Meeting The Training Challenge
By Dr. Stuart Mitchell
More and more, pest management professionals are in a “fish-bowl” of scrutiny and evaluation. A challenging co-evolution seemingly exists between social media and invasive pestiferous species. Competency is the key to this challenge. Meeting the training challenge involves effective PMP training. Effective PMP training is delivered through effective meetings
For PMPs training PMPs, the basics of an effective meeting must be learned so the message received is the message sent. For team meetings, easy to follow guidelines will get the message through a quarter inch of skull.
The following are guidelines for pre-meeting, during meeting, and post-meeting events.
- A training meeting should be held both consistently and when necessary to develop team awareness, discipline, dedication, and participation.
- No prisoners, only participants.
- A training meeting must have a clear, actionable purpose.
- A training meeting on a sensitive subject may require an unbiased trainer.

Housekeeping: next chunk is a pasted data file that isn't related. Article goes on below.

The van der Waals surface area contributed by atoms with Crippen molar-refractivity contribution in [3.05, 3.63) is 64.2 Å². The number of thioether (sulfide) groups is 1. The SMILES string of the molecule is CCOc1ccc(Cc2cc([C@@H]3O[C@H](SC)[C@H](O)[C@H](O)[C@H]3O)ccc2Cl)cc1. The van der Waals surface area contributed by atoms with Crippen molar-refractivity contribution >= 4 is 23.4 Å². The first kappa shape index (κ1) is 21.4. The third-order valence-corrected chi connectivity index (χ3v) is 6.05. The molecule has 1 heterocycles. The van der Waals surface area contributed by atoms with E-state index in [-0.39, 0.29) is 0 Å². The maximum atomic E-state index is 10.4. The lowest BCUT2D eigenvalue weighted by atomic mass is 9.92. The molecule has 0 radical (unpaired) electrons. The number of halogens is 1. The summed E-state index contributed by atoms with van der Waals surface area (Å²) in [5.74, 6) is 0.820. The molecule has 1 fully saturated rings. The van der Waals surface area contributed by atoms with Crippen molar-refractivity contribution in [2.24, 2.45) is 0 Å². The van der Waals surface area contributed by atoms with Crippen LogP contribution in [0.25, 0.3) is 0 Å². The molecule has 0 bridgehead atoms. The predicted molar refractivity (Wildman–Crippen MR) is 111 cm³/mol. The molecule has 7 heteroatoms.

- A training meeting must have an agenda.
- A training meeting must have a topic for discussion.
- A training meeting must have a subject expert for the topic.
- A training meeting must schedule and allocate time for the topic.
- Training meeting information that must be distributed to attendees prior to the meeting.
- Meeting objective.
- Meeting agenda.
- Location, date, time, and duration.
- Relevant background information.
- Assigned meeting items (for preparation).
- The training meeting must start on time to respect attendees that are on time. In addition, punctuality reinforces the urgency of the event.
- Attendees must arrive on time.
- Attendees must be prepared.
- Attendees must be kept on task and avoid sidebars.
- Attendees must participate and contribute.
Meeting the challenge of ants, bed bugs, cockroaches, termites, rodents, and the new invasive and resurgent pests to come happens through training. Training is everything. Whether in the office or in the field, facilitated, instructional, and hands-on training must be completed and reliably updated.
Just as essential as ongoing training is documenting (in writing) the training event topic (noting lecture and/or hands-on training), instructor, date, time and duration, location, attendee sign-in sheet (must be signed for verification), and any pre/post-quiz or pre/post-test results (file with documentation). No documentation, and it NEVER happened.